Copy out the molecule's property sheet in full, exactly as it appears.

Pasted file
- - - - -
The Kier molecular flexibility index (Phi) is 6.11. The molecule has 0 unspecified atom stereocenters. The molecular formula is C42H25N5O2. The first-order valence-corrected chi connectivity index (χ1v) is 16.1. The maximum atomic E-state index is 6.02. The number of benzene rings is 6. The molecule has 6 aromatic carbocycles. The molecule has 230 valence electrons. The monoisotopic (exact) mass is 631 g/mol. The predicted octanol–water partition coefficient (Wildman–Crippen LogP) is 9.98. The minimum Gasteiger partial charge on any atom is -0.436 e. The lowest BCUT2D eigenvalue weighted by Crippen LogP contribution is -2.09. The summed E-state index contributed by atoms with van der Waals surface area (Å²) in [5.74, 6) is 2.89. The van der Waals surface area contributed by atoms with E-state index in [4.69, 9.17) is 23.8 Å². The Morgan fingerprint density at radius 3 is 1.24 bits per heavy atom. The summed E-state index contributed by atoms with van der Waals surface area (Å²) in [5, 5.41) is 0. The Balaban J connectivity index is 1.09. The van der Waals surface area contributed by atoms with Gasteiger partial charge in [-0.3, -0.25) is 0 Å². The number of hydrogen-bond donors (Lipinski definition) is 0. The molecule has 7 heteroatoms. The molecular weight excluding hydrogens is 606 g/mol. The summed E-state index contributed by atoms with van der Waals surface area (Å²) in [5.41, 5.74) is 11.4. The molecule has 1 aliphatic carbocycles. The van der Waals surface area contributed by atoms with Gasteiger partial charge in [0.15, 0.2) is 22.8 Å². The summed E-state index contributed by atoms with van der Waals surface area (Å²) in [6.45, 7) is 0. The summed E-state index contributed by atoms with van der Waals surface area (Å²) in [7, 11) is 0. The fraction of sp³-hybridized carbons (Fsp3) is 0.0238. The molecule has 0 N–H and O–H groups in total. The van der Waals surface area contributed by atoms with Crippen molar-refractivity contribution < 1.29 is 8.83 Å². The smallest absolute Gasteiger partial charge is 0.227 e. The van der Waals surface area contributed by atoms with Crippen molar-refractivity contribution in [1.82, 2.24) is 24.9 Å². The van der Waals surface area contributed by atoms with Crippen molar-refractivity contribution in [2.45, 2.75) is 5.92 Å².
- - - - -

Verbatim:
The Kier molecular flexibility index (Phi) is 6.11. The molecule has 0 unspecified atom stereocenters. The molecular formula is C42H25N5O2. The first-order valence-corrected chi connectivity index (χ1v) is 16.1. The maximum atomic E-state index is 6.02. The number of benzene rings is 6. The molecule has 6 aromatic carbocycles. The molecule has 230 valence electrons. The monoisotopic (exact) mass is 631 g/mol. The predicted octanol–water partition coefficient (Wildman–Crippen LogP) is 9.98. The minimum Gasteiger partial charge on any atom is -0.436 e. The lowest BCUT2D eigenvalue weighted by Crippen LogP contribution is -2.09. The summed E-state index contributed by atoms with van der Waals surface area (Å²) in [5.74, 6) is 2.89. The van der Waals surface area contributed by atoms with E-state index in [4.69, 9.17) is 23.8 Å². The Morgan fingerprint density at radius 3 is 1.24 bits per heavy atom. The summed E-state index contributed by atoms with van der Waals surface area (Å²) in [5, 5.41) is 0. The Balaban J connectivity index is 1.09. The van der Waals surface area contributed by atoms with Gasteiger partial charge in [-0.3, -0.25) is 0 Å². The number of hydrogen-bond donors (Lipinski definition) is 0. The molecule has 7 heteroatoms. The molecular weight excluding hydrogens is 606 g/mol. The summed E-state index contributed by atoms with van der Waals surface area (Å²) in [5.41, 5.74) is 11.4. The molecule has 1 aliphatic carbocycles. The van der Waals surface area contributed by atoms with Gasteiger partial charge in [0.15, 0.2) is 22.8 Å². The summed E-state index contributed by atoms with van der Waals surface area (Å²) in [6.45, 7) is 0. The summed E-state index contributed by atoms with van der Waals surface area (Å²) in [7, 11) is 0. The fraction of sp³-hybridized carbons (Fsp3) is 0.0238. The molecule has 0 N–H and O–H groups in total. The van der Waals surface area contributed by atoms with Crippen molar-refractivity contribution < 1.29 is 8.83 Å². The smallest absolute Gasteiger partial charge is 0.227 e. The van der Waals surface area contributed by atoms with Crippen molar-refractivity contribution in [1.82, 2.24) is 24.9 Å². The van der Waals surface area contributed by atoms with Crippen molar-refractivity contribution in [2.45, 2.75) is 5.92 Å².